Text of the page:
Well, I guess those tanks were full after all, thought Harry. As a piece of debris fell through the ocean towards Harry, Donnie, and the watery grave of people too rich for their own good, Harry squinted. It truly seemed like the wreckage went on forever.

Short Story: From the Desk of Bryn Mawr – The Troubadour

September 3, 2010

From the Desk of Bryn Mawr
Cultural Anthropologist, Purveyor of Economics, and All Around Good Gal

CASE TITLE: Troubadour
Also known as: The Bard, Songstress, Musicmaker
Area of Sightings: Eastern Forest, from Maintop to Sandalwood

Lore:
The first encounter with Troubadour that was not lost to history was in 1725. There, an early settler of Bark Falls said he was out foraging when he heard a melody coming from some unexplored branch. He said he felt almost drawn to the music. When he reached the branch, something took flight, but he claims to have seen a half-Dirigible, half-bird fly away. He said the feathers were of many different colors and seemed to shine in the sun light. The other settlers were a superstitious lot and took this creature has a devil spawn. They set out to hunt and kill the creature. 6 went out. Only 4 returned. The other two went to live in a nearby town when they saw it had better houses.

Legend grew around the being. Parents often told scary stories centered on the Troubadour to warn their children against playing amongst the weaker branches. Often the stories would be about some hapless child being swept up by the tune the monster was playing and wandering out onto the skinny branch. The branch would then snap, sending the child to their doom as the Troubadour would fly away. The tale got so famous that noted fairy tale writer Young Brig Ume incorporated it into his collection. Little details were added or subtracted from this version of the tale: sometimes Troubadour would catch the falling children if they repented for their misdeeds, sometimes the animal would eat the remains of the children to take their innocence.

While the young Dirigibles were kept in fear of the mythical creature, some adults were fascinated with it. Peppered throughout history, there are records of “Troubadour Hunting Parties,” even to this day. Of course, no one has yet to come back with the monster, dead or alive. Then there are Troubadour “researchers.” These people claim to have found Troubadour feathers in the forest. These feathers are much larger than any recorded bird’s. However, most of these feathers, when put under scientific analysis, have proven to be fake, made from synthetic materials (Reference Berkeley’s work here). When whole bushes of berries are stripped bare, the Troubadour is often blamed amongst the less educated folk.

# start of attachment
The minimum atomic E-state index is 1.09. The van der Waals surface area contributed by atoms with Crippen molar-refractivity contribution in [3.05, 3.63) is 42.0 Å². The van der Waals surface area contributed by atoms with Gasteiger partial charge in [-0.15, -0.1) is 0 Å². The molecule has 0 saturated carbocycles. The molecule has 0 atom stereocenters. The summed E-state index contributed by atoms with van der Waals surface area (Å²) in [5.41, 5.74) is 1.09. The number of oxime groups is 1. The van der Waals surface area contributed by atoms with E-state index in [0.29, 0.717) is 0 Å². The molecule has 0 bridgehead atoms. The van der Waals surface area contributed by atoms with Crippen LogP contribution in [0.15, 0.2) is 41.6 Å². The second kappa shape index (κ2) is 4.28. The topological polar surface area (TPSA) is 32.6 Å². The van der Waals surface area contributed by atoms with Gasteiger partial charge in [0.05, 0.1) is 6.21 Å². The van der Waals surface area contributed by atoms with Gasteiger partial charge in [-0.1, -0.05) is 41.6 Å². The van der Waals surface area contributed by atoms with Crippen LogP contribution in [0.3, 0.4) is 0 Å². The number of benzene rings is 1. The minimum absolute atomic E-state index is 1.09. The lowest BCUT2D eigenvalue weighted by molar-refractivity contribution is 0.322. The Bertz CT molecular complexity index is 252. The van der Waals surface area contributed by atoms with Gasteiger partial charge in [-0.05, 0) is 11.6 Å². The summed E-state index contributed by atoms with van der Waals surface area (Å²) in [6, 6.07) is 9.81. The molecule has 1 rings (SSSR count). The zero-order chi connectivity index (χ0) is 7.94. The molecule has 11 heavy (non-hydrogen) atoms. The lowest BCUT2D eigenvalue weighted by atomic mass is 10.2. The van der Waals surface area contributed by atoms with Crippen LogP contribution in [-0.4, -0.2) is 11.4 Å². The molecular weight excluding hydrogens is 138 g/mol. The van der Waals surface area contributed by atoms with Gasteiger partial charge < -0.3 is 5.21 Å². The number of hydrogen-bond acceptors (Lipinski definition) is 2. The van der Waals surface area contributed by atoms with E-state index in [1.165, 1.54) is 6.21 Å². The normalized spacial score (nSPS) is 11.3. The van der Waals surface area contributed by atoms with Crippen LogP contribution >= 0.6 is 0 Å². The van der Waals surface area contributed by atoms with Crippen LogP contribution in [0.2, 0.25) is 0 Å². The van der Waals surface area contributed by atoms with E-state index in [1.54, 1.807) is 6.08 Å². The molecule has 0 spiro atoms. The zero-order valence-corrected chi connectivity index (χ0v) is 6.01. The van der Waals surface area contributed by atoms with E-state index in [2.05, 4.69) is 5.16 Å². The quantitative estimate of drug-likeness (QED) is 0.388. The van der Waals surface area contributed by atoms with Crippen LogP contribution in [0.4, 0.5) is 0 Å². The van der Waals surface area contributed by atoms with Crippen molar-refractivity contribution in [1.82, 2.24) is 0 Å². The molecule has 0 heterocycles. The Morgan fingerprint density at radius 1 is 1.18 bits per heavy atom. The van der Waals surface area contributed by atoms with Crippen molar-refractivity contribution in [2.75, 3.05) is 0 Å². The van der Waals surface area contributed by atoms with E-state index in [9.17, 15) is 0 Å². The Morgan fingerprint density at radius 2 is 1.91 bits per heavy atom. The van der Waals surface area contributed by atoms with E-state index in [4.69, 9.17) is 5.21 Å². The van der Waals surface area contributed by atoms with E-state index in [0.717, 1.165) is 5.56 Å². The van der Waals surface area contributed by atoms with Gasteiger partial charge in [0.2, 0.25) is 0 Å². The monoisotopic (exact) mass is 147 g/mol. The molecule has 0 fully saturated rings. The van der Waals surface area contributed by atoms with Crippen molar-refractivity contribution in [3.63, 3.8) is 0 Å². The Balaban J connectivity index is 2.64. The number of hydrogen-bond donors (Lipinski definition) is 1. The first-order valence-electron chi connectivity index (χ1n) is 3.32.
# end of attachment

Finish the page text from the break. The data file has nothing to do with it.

Troubadours have also been blamed for breaking up marriages. Back in the 1800s, in a small community near the border of Leaves and Paint Branch, there was a series of divorces in which the man was accused of cheating on his wife. All the men claimed that they were lured away from their wives by the Troubadour and left confused, leading them to be taken into the arms of another woman. The men said they thought the other woman was their own wife. This became known as the “Dividing Incident” and is still being debated in certain academic circles today. The small community has gained some fame for the incident and opened a tourist center focused on it. Claims that it is a viable reason for divorce in that town have been unverified.

The Troubadour is firmly planted in today’s culture, through shows like “The Search for Troubadour” and, ironically, the popularity of the novelty song “Sing Like a Troubadour” by Jewel E. Ard. The legend has become somewhat of a joke, with the aforementioned “Hunters” and “Researchers” being laughingstocks. There are Troubadour costumes available for purchase. No longer is the tale told to children to scare them. In fact, the children’s version was adapted for an animated feature film in the last decade.

Analysis:
The origin of the legend is probably rooted in the fact that early settlers of the region were not familiar with the local collection of birds. Surely hearing some of the unusual calls for the first time scared and intrigued the settlers. I even bet some of them fell to their deaths when they went exploring and forgot their surroundings. The legend achieved long term relevance when it was archived by Ume. Before that, the tale was based mainly through oral history and could have easily been lost.

I suspect that even with the lack of evidence, the legend will continue to be at the forefront of the fringe sciences. Modern “scientists” claim that analyzing the vocal patterns of the Troubadour will help with finding a suitable mate for us Dirigibles. There is even a supposed black market for the monster’s vocal box. Yes, they are selling something’s vocal box. I feel sorry for the Dirigibles ingesting that. It certainly does not help you land a date when you lean in for a kiss and your partner smells animal guts on your breath.

It is an interesting cultural trajectory to follow though. It starts off as a wondrous creature, then morphs into something to be feared by children, then something that causes “innocent” men to sin against their wives, and now, into something that is basically fun and games and spurs whole careers. What Dirigibles can’t explain soon becomes just another thing to laugh about or profit from.

Conclusion:
Since even with today’s advance technology we have yet to locate even one piece of solid evidence of the animal, Troubadour remains a myth and I do not foresee it ever being discovered.

Characteristics:
Half-Dirgible/Half-Bird
Wingspan is said to be between 10 to 20 feet.
Can either be heard singing in masculine or feminine voice (dependent on who is listening?)
May also be heard with a guitar (Modern reports)

CASE FILE 541

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Short Story: Theodore, The Socially Awkward Vampire

August 27, 2010